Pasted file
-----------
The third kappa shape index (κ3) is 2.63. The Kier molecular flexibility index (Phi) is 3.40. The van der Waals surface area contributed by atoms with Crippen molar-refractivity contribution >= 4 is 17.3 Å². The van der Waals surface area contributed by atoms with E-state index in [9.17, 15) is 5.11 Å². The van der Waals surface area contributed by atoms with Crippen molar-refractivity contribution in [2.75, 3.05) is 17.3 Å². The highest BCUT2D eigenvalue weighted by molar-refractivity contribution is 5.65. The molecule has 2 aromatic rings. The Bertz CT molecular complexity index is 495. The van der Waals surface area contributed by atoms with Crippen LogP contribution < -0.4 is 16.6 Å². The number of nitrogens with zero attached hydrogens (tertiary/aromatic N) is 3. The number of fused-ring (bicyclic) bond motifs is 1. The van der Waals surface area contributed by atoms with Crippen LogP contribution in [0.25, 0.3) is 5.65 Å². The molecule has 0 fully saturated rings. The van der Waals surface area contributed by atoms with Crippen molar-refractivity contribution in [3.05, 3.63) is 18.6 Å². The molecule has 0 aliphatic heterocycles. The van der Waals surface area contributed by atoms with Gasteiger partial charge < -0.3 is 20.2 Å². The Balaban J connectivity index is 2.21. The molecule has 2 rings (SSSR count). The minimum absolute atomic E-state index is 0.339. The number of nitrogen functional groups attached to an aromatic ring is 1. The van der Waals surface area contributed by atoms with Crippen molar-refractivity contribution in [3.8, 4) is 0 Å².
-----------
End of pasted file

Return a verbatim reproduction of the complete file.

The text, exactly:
The third kappa shape index (κ3) is 2.63. The Kier molecular flexibility index (Phi) is 3.40. The van der Waals surface area contributed by atoms with Crippen molar-refractivity contribution >= 4 is 17.3 Å². The van der Waals surface area contributed by atoms with E-state index in [9.17, 15) is 5.11 Å². The van der Waals surface area contributed by atoms with Crippen molar-refractivity contribution in [2.75, 3.05) is 17.3 Å². The highest BCUT2D eigenvalue weighted by molar-refractivity contribution is 5.65. The molecule has 2 aromatic rings. The Bertz CT molecular complexity index is 495. The van der Waals surface area contributed by atoms with Crippen LogP contribution < -0.4 is 16.6 Å². The number of nitrogens with zero attached hydrogens (tertiary/aromatic N) is 3. The number of fused-ring (bicyclic) bond motifs is 1. The van der Waals surface area contributed by atoms with Crippen LogP contribution in [0.25, 0.3) is 5.65 Å². The molecule has 0 fully saturated rings. The van der Waals surface area contributed by atoms with Crippen molar-refractivity contribution in [3.05, 3.63) is 18.6 Å². The molecule has 0 aliphatic heterocycles. The van der Waals surface area contributed by atoms with Gasteiger partial charge < -0.3 is 20.2 Å². The Balaban J connectivity index is 2.21. The molecule has 2 rings (SSSR count). The minimum absolute atomic E-state index is 0.339. The number of nitrogen functional groups attached to an aromatic ring is 1. The van der Waals surface area contributed by atoms with Crippen molar-refractivity contribution in [3.8, 4) is 0 Å².